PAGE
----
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Government Must Test Food from China - Now

Government Must Test Food from China - Now

Green MP and Safe Food Spokesperson Sue Kedgley is calling on the Government to urgently begin testing food imported from China, and other countries for residues of toxic pesticides. "Last year we imported a sizeable $84 million dollars worth of food from China and none of it was tested for pesticide residues," Ms Kedgley says..

Tests reported by Greenpeace China between November 2005 and April 2006 on vegetable and fruit samples grown in China revealed them to be commonly contaminated with illegal and toxic pesticides. Of the 85 samples tested, 86 per cent contained residues and 25 per cent contained residues of illegal pesticides. The illegal organochlorine Lindane, for instance was found in 70 per cent of tomato samples."How much Lindane and how many other dangerous poisons ended up in the $2 million of canned or preserved tomatoes we imported from China last year?" Ms Kedgley says.

"Lindane is banned in many countries, including New Zealand, because of its environmental persistence. It causes liver cancer in laboratory animals and is classified by the International Agency for Research on Cancer as being "possibly carcinogenic in humans". It is also a known endocrine disruptor, interfering with the hormones oestrogen, progesterone and testosterone, and causing the growth of human breast cancer cells.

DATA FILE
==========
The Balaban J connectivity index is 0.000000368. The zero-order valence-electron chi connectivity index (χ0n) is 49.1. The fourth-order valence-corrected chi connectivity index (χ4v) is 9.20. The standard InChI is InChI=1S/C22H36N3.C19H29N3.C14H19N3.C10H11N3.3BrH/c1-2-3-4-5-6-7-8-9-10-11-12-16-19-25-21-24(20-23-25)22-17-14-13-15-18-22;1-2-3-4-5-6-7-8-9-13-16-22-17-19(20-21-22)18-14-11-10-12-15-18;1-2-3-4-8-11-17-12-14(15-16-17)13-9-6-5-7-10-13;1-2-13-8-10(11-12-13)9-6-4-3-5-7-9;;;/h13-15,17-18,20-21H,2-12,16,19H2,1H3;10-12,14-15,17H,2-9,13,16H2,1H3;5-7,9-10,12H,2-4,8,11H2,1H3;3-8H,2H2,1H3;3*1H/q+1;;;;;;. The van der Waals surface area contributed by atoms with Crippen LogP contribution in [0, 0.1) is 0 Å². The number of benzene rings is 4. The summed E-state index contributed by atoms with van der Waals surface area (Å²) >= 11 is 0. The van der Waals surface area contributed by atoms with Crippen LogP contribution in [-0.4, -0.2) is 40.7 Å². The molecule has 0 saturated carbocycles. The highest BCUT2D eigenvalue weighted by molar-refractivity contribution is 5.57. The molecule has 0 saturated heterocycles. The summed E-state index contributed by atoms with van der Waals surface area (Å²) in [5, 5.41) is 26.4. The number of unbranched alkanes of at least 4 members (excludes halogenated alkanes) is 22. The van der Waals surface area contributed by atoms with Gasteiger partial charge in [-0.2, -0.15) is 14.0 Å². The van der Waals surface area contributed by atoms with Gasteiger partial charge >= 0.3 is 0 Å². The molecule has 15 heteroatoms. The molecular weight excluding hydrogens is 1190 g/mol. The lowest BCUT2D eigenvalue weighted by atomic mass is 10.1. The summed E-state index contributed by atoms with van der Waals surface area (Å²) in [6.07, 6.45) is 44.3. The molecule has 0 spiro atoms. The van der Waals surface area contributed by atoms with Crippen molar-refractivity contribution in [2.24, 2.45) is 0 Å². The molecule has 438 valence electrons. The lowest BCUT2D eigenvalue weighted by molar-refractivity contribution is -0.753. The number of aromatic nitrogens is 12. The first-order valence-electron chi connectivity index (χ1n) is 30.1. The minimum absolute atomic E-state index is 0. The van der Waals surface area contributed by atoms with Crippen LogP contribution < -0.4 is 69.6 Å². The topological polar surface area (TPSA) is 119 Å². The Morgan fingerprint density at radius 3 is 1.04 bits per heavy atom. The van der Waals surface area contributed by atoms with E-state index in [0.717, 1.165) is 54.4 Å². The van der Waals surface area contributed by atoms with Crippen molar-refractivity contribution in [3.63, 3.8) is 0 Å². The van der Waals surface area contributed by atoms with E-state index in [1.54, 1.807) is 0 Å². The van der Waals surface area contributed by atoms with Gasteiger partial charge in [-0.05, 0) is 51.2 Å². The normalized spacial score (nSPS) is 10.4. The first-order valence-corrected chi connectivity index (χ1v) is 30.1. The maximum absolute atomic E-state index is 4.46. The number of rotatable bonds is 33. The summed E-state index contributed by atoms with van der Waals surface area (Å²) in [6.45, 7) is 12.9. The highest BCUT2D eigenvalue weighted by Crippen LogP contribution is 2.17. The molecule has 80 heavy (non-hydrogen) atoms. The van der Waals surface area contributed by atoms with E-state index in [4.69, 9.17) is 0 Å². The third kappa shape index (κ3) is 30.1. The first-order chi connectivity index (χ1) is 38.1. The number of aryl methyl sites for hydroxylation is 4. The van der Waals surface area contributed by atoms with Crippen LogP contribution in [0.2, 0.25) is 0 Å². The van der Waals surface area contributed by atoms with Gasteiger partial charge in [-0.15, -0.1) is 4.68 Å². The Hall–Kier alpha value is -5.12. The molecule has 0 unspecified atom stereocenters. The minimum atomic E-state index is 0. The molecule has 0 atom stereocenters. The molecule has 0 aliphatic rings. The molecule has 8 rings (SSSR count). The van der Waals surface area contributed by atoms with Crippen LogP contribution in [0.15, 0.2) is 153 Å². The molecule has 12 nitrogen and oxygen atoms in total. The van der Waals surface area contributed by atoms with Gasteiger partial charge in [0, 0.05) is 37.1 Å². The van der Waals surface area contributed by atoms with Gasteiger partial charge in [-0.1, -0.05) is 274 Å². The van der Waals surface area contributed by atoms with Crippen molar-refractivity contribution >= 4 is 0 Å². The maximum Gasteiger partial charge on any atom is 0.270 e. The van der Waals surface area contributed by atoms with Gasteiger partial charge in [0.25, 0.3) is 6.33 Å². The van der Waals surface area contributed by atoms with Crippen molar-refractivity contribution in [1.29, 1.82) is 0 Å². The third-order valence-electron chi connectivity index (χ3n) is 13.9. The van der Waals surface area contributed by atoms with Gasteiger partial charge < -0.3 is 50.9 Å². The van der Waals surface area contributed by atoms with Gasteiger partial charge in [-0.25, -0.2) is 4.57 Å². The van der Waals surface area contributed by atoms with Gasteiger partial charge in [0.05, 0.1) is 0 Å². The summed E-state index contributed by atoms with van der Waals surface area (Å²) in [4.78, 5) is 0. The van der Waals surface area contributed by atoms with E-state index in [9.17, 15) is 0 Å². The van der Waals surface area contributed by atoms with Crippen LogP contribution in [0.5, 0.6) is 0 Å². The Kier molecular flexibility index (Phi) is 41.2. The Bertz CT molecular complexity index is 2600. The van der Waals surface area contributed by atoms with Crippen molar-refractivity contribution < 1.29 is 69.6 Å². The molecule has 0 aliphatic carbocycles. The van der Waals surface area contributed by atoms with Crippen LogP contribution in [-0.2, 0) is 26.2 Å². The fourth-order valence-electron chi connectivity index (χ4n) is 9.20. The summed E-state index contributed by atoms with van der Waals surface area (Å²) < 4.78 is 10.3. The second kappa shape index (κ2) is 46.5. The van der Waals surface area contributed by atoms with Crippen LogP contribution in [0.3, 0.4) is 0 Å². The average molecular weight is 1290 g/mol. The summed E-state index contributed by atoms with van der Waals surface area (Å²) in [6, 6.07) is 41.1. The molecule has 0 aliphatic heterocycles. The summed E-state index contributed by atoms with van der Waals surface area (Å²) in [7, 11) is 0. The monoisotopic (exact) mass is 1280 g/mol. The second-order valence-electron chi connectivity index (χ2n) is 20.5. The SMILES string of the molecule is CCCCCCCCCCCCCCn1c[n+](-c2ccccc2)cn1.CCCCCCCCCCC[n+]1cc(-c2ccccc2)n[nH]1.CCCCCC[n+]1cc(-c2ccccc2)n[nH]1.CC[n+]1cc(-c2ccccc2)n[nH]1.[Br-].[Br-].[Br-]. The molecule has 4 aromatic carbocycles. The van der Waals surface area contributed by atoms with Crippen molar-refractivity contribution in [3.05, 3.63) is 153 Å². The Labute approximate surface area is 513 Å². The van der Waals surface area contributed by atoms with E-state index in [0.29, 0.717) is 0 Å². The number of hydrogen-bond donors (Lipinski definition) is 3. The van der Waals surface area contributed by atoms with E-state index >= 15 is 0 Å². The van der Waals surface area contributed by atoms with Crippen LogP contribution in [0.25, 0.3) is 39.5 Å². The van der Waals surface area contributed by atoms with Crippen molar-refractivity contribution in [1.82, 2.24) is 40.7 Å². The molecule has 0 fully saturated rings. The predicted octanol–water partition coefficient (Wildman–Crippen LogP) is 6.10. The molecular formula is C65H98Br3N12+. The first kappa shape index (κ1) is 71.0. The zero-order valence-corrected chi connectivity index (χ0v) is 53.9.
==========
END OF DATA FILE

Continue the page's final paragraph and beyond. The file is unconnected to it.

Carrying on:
"Tangerines from China were found to contain a cocktail of toxic residues, including DDT and other banned and dangerous substances. How can New Zealand consumers possibly know if those residues are also in the citrus we import from China, if the New Zealand Food Safety Authority doesn't test them?" Ms Kedgley says.

"It is outrageous that New Zealand consumers have to rely on Greenpeace China to tell us what residues might be in our imported food. No wonder so many consumers want country of origin labelling - as that is the only way they can hope to avoid these toxic residues."

Ms Kedgley said it was extraordinary that New Zealand did not randomly test its imported food. " The time has come for the Government to randomly test all imported food - as many other countries already do - so that it can assure New Zealand consumers that imported foods are not contaminated," Ms Kedgley says.


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